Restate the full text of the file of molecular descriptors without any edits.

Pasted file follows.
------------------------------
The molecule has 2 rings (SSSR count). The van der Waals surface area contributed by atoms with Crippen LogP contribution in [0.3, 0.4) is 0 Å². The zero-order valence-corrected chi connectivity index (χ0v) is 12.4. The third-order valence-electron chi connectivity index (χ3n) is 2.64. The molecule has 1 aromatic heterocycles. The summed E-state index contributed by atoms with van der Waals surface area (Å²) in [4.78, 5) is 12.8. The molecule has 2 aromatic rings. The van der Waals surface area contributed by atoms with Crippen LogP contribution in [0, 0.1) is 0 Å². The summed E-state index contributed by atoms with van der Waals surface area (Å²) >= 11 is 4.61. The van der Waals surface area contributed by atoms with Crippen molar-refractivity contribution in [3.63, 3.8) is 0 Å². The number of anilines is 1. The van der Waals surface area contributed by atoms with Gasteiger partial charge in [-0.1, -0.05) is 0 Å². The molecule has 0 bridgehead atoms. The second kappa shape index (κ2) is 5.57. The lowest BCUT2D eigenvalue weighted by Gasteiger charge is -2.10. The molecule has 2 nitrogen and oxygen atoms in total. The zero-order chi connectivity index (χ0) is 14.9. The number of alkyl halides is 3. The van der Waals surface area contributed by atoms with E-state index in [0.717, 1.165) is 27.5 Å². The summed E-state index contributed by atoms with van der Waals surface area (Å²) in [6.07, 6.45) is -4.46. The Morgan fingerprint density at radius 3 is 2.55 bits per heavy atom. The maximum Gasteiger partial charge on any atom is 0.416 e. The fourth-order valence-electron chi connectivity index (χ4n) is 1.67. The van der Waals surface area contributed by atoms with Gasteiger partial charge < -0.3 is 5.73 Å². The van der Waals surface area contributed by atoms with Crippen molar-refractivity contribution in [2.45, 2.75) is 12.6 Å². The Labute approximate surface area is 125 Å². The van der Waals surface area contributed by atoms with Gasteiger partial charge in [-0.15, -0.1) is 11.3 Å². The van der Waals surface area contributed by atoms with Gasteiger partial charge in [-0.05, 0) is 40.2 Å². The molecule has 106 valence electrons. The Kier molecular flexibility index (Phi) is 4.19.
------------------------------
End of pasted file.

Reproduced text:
The molecule has 2 rings (SSSR count). The van der Waals surface area contributed by atoms with Crippen LogP contribution in [0.3, 0.4) is 0 Å². The zero-order valence-corrected chi connectivity index (χ0v) is 12.4. The third-order valence-electron chi connectivity index (χ3n) is 2.64. The molecule has 1 aromatic heterocycles. The summed E-state index contributed by atoms with van der Waals surface area (Å²) in [4.78, 5) is 12.8. The molecule has 2 aromatic rings. The van der Waals surface area contributed by atoms with Crippen LogP contribution in [0, 0.1) is 0 Å². The summed E-state index contributed by atoms with van der Waals surface area (Å²) >= 11 is 4.61. The van der Waals surface area contributed by atoms with Crippen molar-refractivity contribution in [3.63, 3.8) is 0 Å². The number of anilines is 1. The van der Waals surface area contributed by atoms with Gasteiger partial charge in [-0.1, -0.05) is 0 Å². The molecule has 0 bridgehead atoms. The second kappa shape index (κ2) is 5.57. The lowest BCUT2D eigenvalue weighted by Gasteiger charge is -2.10. The molecule has 2 nitrogen and oxygen atoms in total. The zero-order chi connectivity index (χ0) is 14.9. The number of alkyl halides is 3. The van der Waals surface area contributed by atoms with E-state index in [0.717, 1.165) is 27.5 Å². The summed E-state index contributed by atoms with van der Waals surface area (Å²) in [6.07, 6.45) is -4.46. The Morgan fingerprint density at radius 3 is 2.55 bits per heavy atom. The maximum Gasteiger partial charge on any atom is 0.416 e. The fourth-order valence-electron chi connectivity index (χ4n) is 1.67. The van der Waals surface area contributed by atoms with Gasteiger partial charge < -0.3 is 5.73 Å². The van der Waals surface area contributed by atoms with Crippen molar-refractivity contribution in [2.45, 2.75) is 12.6 Å². The Labute approximate surface area is 125 Å². The van der Waals surface area contributed by atoms with Gasteiger partial charge in [-0.15, -0.1) is 11.3 Å². The van der Waals surface area contributed by atoms with Gasteiger partial charge in [-0.05, 0) is 40.2 Å². The molecule has 106 valence electrons. The Kier molecular flexibility index (Phi) is 4.19.